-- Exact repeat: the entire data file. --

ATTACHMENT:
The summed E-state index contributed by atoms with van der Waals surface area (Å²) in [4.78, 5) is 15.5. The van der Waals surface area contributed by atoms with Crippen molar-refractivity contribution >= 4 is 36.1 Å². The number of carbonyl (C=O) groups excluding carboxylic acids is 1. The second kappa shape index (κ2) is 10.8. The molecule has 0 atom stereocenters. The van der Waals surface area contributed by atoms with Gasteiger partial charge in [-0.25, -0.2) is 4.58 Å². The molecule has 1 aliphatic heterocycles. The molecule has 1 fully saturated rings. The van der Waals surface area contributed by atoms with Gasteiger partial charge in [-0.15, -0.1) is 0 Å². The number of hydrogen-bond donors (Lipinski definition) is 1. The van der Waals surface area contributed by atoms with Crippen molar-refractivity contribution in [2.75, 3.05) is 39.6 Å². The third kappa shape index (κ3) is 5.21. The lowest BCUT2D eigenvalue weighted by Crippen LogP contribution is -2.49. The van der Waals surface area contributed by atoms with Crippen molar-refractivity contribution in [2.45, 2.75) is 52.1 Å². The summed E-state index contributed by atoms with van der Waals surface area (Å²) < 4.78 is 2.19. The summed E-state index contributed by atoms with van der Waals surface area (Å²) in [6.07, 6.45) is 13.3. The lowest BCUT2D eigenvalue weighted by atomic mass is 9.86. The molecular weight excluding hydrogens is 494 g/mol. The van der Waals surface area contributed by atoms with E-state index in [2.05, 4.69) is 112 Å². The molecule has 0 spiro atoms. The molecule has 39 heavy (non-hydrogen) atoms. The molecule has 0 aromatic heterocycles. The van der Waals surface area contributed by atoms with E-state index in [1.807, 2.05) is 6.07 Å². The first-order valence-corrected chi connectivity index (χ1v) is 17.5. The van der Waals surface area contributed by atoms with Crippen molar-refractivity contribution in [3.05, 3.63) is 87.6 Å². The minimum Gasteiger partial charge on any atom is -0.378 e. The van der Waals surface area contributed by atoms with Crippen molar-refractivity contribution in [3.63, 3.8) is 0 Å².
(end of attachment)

The summed E-state index contributed by atoms with van der Waals surface area (Å²) in [4.78, 5) is 15.5. The van der Waals surface area contributed by atoms with Crippen molar-refractivity contribution >= 4 is 36.1 Å². The number of carbonyl (C=O) groups excluding carboxylic acids is 1. The second kappa shape index (κ2) is 10.8. The molecule has 0 atom stereocenters. The van der Waals surface area contributed by atoms with Gasteiger partial charge in [-0.25, -0.2) is 4.58 Å². The molecule has 1 aliphatic heterocycles. The molecule has 1 fully saturated rings. The van der Waals surface area contributed by atoms with Gasteiger partial charge in [-0.15, -0.1) is 0 Å². The number of hydrogen-bond donors (Lipinski definition) is 1. The van der Waals surface area contributed by atoms with Crippen molar-refractivity contribution in [2.75, 3.05) is 39.6 Å². The third kappa shape index (κ3) is 5.21. The lowest BCUT2D eigenvalue weighted by Crippen LogP contribution is -2.49. The van der Waals surface area contributed by atoms with Crippen molar-refractivity contribution in [2.45, 2.75) is 52.1 Å². The summed E-state index contributed by atoms with van der Waals surface area (Å²) < 4.78 is 2.19. The summed E-state index contributed by atoms with van der Waals surface area (Å²) in [6.07, 6.45) is 13.3. The lowest BCUT2D eigenvalue weighted by atomic mass is 9.86. The molecular weight excluding hydrogens is 494 g/mol. The van der Waals surface area contributed by atoms with E-state index in [2.05, 4.69) is 112 Å². The molecule has 0 spiro atoms. The molecule has 39 heavy (non-hydrogen) atoms. The molecule has 0 aromatic heterocycles. The van der Waals surface area contributed by atoms with E-state index in [1.807, 2.05) is 6.07 Å². The first-order valence-corrected chi connectivity index (χ1v) is 17.5. The van der Waals surface area contributed by atoms with Crippen molar-refractivity contribution in [3.05, 3.63) is 87.6 Å². The minimum Gasteiger partial charge on any atom is -0.378 e. The van der Waals surface area contributed by atoms with Crippen molar-refractivity contribution in [3.63, 3.8) is 0 Å².